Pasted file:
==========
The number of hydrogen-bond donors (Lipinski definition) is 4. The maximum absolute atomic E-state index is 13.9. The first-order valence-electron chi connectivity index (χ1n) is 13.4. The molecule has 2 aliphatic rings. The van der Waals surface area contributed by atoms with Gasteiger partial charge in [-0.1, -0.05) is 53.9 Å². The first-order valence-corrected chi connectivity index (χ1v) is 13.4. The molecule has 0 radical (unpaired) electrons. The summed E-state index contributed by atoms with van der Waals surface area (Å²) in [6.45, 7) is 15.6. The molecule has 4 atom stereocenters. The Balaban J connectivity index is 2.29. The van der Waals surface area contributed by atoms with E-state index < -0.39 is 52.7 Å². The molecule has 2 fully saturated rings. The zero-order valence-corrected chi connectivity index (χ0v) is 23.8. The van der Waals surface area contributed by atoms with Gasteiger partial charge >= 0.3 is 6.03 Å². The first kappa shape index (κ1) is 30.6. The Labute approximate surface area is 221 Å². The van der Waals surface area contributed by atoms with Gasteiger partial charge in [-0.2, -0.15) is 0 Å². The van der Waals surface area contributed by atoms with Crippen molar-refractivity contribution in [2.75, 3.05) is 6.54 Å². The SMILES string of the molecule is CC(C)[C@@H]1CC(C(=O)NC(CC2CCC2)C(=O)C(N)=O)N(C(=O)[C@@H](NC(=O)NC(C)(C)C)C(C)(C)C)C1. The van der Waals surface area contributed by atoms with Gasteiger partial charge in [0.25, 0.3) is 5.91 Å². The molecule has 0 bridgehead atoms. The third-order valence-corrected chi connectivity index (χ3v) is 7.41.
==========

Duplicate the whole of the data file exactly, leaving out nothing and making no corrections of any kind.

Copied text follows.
The number of hydrogen-bond donors (Lipinski definition) is 4. The maximum absolute atomic E-state index is 13.9. The first-order valence-electron chi connectivity index (χ1n) is 13.4. The molecule has 2 aliphatic rings. The van der Waals surface area contributed by atoms with Gasteiger partial charge in [-0.1, -0.05) is 53.9 Å². The first-order valence-corrected chi connectivity index (χ1v) is 13.4. The molecule has 0 radical (unpaired) electrons. The summed E-state index contributed by atoms with van der Waals surface area (Å²) in [6.45, 7) is 15.6. The molecule has 4 atom stereocenters. The Balaban J connectivity index is 2.29. The van der Waals surface area contributed by atoms with E-state index < -0.39 is 52.7 Å². The molecule has 2 fully saturated rings. The zero-order valence-corrected chi connectivity index (χ0v) is 23.8. The van der Waals surface area contributed by atoms with Gasteiger partial charge >= 0.3 is 6.03 Å². The first kappa shape index (κ1) is 30.6. The Labute approximate surface area is 221 Å². The van der Waals surface area contributed by atoms with Gasteiger partial charge in [-0.2, -0.15) is 0 Å². The van der Waals surface area contributed by atoms with Crippen molar-refractivity contribution in [2.75, 3.05) is 6.54 Å². The SMILES string of the molecule is CC(C)[C@@H]1CC(C(=O)NC(CC2CCC2)C(=O)C(N)=O)N(C(=O)[C@@H](NC(=O)NC(C)(C)C)C(C)(C)C)C1. The van der Waals surface area contributed by atoms with Gasteiger partial charge in [0.25, 0.3) is 5.91 Å². The molecule has 0 bridgehead atoms. The third-order valence-corrected chi connectivity index (χ3v) is 7.41.